Harris Co. looking for ways to save money

June 22, 2010 5:08:43 PM PDT
At a time when everyone is looking for ways to save money, Harris County commissioners are doing the same. On Tuesday, they decided to put a big toll road project on hold, one of several projects that have been impacted. The planned expansion of Highway 290 and the addition of toll roads got nowhere at commissioners court. The simple answer - money; there's just not enough.

"We don't think the present geometry will work, and we don't think we have the resources to afford it," said Art Storey with the Harris County Public Infrastructure.

The 290 expansion isn't the end of the road for the county money crunch. It's just the beginning.

On Tuesday, County Commissioner Jerry Eversole got prickly over the contract of paying for other jails to house Harris County's excess prisoners.

"Why does the sheriff get to choose is what my question is?" Eversole asked Dick Raycraft with the Harris Co. Budget Office.

"Because he's the sheriff," responded Raycraft.

"We're commissioners. Why don't we buy our own equipment?" asked Eversole.

"You do buy your own equipment," Raycraft answered.

"Before I became sheriff, the contract system was in place," said Harris County Sheriff Adrian Garcia. "This is a process that's continuing."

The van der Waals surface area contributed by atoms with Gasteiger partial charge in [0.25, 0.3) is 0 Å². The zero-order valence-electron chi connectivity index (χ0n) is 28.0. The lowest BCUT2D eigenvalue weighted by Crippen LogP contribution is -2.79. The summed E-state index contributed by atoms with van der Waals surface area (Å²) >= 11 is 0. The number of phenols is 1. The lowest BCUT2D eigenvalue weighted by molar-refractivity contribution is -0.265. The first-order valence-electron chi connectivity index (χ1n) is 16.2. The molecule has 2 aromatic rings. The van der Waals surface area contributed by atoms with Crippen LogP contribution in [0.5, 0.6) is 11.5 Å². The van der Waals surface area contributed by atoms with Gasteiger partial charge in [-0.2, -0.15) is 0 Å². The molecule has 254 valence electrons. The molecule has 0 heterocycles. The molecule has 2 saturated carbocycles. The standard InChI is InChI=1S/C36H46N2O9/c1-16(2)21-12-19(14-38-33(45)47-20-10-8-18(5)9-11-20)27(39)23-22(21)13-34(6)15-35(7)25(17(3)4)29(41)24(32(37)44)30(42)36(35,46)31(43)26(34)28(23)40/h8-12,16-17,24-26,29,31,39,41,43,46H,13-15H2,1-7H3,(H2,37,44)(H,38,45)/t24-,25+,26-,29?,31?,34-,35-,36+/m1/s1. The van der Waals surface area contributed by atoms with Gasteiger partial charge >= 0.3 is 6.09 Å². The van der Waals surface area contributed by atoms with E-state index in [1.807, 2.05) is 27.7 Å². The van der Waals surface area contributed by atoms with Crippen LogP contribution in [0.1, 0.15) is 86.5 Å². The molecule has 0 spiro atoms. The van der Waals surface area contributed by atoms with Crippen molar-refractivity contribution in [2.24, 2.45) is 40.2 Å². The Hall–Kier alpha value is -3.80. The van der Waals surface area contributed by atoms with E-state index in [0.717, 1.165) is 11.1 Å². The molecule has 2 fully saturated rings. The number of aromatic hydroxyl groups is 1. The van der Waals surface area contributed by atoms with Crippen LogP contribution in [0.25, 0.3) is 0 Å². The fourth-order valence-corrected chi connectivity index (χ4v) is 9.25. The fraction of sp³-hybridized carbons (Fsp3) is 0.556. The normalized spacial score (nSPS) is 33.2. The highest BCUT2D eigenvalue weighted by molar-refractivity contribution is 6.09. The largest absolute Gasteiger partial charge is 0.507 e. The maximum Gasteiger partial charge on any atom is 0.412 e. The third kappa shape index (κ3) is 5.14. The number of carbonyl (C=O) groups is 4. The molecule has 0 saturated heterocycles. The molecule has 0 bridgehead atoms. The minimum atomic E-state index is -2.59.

The county also didn't move forward with a planned joint inmate processing center, leaving the decision in the hands of future voters.

"It has to be put on the ballot for voters to approve the bond issue for," said Harris County Judge Ed Emmett. "I don't anticipate that being done this December."

But some things did get approved, including moving toward an independent forensic lab, installing air conditioning in the Juvenile Detention Center and repairing the elevators in the building in which the commissioners court is held. In the end, only about 10 percent of the building requests were approved, pointing out there's just not enough money to get most things done.

"If you can't afford it, you can't have it, because fiscal responsibility matters," said Storey.


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